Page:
6. Sorry for the double post! Anyways, thanks for the article shaggy, it was very helpful! It's definitely something I'll be going back to for reference frequently. So, with new information gained, here's my current dilemma. I have a budget of $300-$400. What Shaggy was suggesting in the earlier post (as I understand it), would be two mics in an XY setup. This seems to be a stable and easy to run option (and it also fits within my budget, which is nice). However, one of the issues I had with my previous concert recording was the low end response, which it looks like this setup will not fix. An alternative that would solve this issue looks to be using two omni mics as a spaced pair. I think this will also achieve a sound closer to what I'm looking for (in theory at least), which is a (somewhat) wider, fuller sound but not neccessarily a lot of definition/control. Based on what I've gotten from the group while talking to them about this, they're not looking for super quality studio recordings, they want demos that are live recordings and that sound like live recordings (but still good, obviously). In other words, they'd prefer that I "mess with" the recordings as little as possible right now. They also don't feel comfortable having a lot of mics all up in their business while performing (right now at least), they'd prefer something as un-intrusive as possible. So, I need two mics. Shaggy's original suggestion is still under consideration, but I think I'd prefer to try the spaced pair setup. I could try a decca tree as well I guess, using two new mics in conjunction with the 990 I have access to, but I would definitely need a new audio interface for that, as mine only has two inputs Any suggestions on two omni mics within the range of $300-$400 total? If you think I shouldn't use the spaced pair setup, any suggestions on how to solve the issue of poor low end quality? Should I use the Zoom as a sort-of room mic again? Thanks for the help so far everyone, I'm feeling much more confident about setting all of this up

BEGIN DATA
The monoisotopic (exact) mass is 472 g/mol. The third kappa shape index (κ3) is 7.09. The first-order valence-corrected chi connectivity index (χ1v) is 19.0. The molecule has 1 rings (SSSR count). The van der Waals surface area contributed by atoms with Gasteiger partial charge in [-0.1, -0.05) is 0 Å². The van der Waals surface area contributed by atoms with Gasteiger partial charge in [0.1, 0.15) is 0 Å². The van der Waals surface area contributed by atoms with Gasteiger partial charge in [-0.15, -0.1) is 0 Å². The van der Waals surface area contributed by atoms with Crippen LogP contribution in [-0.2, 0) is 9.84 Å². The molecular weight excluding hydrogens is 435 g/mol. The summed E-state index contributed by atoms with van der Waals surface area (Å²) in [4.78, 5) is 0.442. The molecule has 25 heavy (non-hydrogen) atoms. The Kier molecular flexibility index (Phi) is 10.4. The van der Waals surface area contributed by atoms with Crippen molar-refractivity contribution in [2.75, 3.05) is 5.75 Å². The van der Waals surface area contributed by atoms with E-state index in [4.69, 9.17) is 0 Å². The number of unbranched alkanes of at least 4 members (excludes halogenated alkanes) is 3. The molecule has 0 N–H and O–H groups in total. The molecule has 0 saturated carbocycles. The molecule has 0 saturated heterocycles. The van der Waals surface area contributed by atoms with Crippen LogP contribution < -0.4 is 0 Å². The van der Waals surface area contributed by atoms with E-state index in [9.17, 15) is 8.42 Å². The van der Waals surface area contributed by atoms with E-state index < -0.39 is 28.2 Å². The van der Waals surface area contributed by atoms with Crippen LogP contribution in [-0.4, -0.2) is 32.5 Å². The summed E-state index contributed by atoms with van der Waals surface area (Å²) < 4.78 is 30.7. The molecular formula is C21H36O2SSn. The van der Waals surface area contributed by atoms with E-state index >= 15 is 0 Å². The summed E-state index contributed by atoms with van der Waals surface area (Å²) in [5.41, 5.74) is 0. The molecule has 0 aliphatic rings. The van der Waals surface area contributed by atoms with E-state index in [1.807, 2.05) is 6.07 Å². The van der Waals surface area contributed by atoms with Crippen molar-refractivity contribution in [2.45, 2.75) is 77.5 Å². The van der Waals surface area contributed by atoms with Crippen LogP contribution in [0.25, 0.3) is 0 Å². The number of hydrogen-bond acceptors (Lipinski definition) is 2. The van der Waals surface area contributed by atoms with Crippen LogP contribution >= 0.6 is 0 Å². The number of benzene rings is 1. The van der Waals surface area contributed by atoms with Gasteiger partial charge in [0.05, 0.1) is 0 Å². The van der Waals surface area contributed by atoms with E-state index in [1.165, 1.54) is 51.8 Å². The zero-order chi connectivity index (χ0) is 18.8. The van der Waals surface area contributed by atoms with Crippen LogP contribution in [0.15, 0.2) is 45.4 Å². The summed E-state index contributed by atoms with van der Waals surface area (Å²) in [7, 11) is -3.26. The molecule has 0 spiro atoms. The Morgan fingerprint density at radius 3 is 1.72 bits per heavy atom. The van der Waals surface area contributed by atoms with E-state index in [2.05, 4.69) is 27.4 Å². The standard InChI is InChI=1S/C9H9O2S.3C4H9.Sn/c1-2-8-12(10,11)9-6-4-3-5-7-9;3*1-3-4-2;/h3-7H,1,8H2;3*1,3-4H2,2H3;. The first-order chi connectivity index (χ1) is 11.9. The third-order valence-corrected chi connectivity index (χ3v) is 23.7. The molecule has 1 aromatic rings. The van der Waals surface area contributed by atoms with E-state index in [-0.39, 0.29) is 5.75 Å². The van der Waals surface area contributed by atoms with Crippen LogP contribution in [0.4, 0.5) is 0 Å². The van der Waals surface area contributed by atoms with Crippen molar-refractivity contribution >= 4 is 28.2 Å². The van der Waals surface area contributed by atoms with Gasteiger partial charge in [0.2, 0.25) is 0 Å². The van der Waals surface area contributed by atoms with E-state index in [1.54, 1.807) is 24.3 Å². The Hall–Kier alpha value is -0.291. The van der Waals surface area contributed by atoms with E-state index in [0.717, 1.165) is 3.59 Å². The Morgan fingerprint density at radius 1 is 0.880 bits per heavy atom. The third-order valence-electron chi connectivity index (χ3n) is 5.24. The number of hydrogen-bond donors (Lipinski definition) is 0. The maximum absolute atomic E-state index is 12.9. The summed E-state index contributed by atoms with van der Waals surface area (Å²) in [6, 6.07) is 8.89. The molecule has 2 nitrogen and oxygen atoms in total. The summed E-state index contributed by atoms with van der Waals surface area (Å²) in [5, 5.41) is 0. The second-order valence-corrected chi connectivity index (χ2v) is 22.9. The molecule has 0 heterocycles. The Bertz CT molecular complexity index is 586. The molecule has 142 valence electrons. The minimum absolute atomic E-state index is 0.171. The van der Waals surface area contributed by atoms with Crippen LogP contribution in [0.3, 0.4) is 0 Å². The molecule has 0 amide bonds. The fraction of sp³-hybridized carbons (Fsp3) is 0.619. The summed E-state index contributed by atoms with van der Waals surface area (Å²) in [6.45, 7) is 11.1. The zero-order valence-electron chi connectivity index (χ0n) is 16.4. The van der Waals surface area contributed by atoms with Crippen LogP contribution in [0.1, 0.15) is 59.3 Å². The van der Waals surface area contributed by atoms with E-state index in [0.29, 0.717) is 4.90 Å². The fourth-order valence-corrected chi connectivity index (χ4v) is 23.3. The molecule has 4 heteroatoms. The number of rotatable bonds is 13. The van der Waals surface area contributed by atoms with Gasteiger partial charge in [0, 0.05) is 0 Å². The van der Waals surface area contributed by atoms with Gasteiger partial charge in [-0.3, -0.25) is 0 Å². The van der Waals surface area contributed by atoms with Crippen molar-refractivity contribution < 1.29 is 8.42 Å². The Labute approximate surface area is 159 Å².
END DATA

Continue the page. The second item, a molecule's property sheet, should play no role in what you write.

7. Sorry about that, I was trying to set it up so only people with the links could listen, but I don't think Soundcloud has that option (at least not in a convenient form...). Should be fixed now. I'll definitely be checking out that link tomorrow, thanks a bunch. Lots of useful advice in there, so thank you! I do know at least a little bit about phase cancellation, but only enough to get myself in trouble, I think. One of the reasons I wanted to ask for some advice. I think option 1 is really what I'm looking for right now, but it's looks like what I already have? When you say one room mic and one mic in front of the ensemble, this would still only give you a mono signal right? Unless the front mic records in stereo I guess, which seems to be what Shaggy was suggesting with a stereo pair. Unfortunately it's late for me right now and I need to get to sleep for work tomorrow I'll be sure to read through that link that Shaggy posted though (It'll probably answer some of the questions I have at the moment), and then I'll probably be back with more questions. Thanks for the advice so far!